Okay, I'm pretty sure that if I picked up my wineglass, turned to my friends, and said, "For the past century and a half, no grape has captured California sunshine and wine lovers' attention like Cabernet Sauvignon. The noblest grape of Bordeaux, it provides the background and complexity for some of the finest wines from Bordeaux's Medoc region, like Chateau Margeaux," they would burst out laughing and think that I was some pretentious twit. But you've got to give the clients what they want, so I tried it again. And again, I walked out of there knowing that I didn't book that role, either.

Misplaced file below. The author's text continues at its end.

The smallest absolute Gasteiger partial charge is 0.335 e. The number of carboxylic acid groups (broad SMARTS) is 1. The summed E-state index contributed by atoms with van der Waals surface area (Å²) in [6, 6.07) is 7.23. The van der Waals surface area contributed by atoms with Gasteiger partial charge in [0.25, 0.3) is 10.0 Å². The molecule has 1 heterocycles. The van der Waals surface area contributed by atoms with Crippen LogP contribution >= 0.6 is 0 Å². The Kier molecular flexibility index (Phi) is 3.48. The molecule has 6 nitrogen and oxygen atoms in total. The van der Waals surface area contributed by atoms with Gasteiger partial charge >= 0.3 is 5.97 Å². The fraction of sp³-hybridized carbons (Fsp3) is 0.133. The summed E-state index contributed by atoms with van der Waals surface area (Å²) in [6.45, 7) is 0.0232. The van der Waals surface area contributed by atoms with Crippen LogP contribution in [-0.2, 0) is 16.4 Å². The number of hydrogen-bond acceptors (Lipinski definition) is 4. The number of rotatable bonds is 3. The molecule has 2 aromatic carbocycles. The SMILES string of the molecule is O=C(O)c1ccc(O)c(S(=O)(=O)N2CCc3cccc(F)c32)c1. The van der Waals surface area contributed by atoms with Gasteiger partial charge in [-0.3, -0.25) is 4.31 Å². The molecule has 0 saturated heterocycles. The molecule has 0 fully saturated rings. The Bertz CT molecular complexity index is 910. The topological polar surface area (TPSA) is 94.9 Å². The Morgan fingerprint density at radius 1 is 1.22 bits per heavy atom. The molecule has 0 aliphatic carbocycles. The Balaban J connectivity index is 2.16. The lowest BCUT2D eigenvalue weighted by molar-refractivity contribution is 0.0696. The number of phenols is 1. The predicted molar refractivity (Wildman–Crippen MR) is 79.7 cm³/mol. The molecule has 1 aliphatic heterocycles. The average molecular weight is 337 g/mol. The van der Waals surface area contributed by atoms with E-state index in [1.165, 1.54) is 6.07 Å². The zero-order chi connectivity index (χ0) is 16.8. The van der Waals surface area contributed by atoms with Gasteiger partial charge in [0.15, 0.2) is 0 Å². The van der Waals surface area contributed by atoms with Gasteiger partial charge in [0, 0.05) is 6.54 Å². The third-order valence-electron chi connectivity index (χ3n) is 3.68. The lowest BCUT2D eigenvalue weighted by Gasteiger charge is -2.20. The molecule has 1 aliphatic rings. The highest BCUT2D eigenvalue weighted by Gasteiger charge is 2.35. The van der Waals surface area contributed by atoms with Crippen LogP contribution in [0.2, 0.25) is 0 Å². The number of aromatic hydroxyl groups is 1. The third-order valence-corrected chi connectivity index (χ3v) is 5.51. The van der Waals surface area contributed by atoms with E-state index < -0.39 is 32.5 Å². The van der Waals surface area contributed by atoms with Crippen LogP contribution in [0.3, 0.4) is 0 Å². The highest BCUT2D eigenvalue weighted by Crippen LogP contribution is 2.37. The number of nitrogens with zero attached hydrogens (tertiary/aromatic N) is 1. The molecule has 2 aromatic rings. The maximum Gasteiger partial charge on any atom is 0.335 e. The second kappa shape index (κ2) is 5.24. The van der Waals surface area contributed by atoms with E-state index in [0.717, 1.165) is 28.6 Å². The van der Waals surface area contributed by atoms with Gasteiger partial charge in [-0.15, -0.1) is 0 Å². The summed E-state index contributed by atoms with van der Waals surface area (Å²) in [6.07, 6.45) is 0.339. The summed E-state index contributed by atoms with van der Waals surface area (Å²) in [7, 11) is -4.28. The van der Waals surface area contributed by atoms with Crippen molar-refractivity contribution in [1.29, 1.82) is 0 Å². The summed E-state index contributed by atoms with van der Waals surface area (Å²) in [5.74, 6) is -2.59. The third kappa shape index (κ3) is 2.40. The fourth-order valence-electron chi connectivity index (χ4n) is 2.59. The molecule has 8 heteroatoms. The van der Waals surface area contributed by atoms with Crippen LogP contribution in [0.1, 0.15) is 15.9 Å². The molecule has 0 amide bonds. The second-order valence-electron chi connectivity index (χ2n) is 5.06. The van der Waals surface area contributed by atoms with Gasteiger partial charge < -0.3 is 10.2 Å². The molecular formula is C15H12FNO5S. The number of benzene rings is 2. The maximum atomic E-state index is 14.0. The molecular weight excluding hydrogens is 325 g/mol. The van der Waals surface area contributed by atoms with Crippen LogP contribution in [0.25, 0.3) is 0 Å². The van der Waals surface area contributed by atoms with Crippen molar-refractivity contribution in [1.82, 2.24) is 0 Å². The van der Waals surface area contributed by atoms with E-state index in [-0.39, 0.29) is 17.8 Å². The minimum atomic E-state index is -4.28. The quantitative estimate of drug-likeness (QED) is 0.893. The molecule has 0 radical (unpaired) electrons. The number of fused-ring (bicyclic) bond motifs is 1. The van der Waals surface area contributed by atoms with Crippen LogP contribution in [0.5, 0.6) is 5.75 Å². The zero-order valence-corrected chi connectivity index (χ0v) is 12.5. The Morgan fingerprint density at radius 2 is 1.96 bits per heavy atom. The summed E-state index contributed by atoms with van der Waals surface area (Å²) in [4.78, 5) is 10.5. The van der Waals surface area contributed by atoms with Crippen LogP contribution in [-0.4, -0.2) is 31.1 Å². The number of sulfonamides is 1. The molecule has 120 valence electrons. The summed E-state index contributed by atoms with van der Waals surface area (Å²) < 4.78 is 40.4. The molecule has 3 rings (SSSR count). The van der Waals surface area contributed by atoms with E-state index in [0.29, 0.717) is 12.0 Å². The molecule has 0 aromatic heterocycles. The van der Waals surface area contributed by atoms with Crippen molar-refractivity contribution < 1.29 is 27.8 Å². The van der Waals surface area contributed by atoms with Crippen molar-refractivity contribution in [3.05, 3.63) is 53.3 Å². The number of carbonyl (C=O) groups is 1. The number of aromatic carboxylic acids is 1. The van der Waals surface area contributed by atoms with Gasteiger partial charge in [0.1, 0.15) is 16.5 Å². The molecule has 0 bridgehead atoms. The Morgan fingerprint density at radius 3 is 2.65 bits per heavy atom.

Finally, on Friday, it was back into the city for a contact lens solution industrial. It was an AFTRA job, though, and I'm non-union, so I would have to be Taft-Hartleyed in to do the job, which requires some extra paperwork and is kind of a pain in the neck for the producers, as I understand it. I think it would be easier for them to go with someone who was already AFTRA, so that could have been a strike against me right off the bat, but they asked to see me.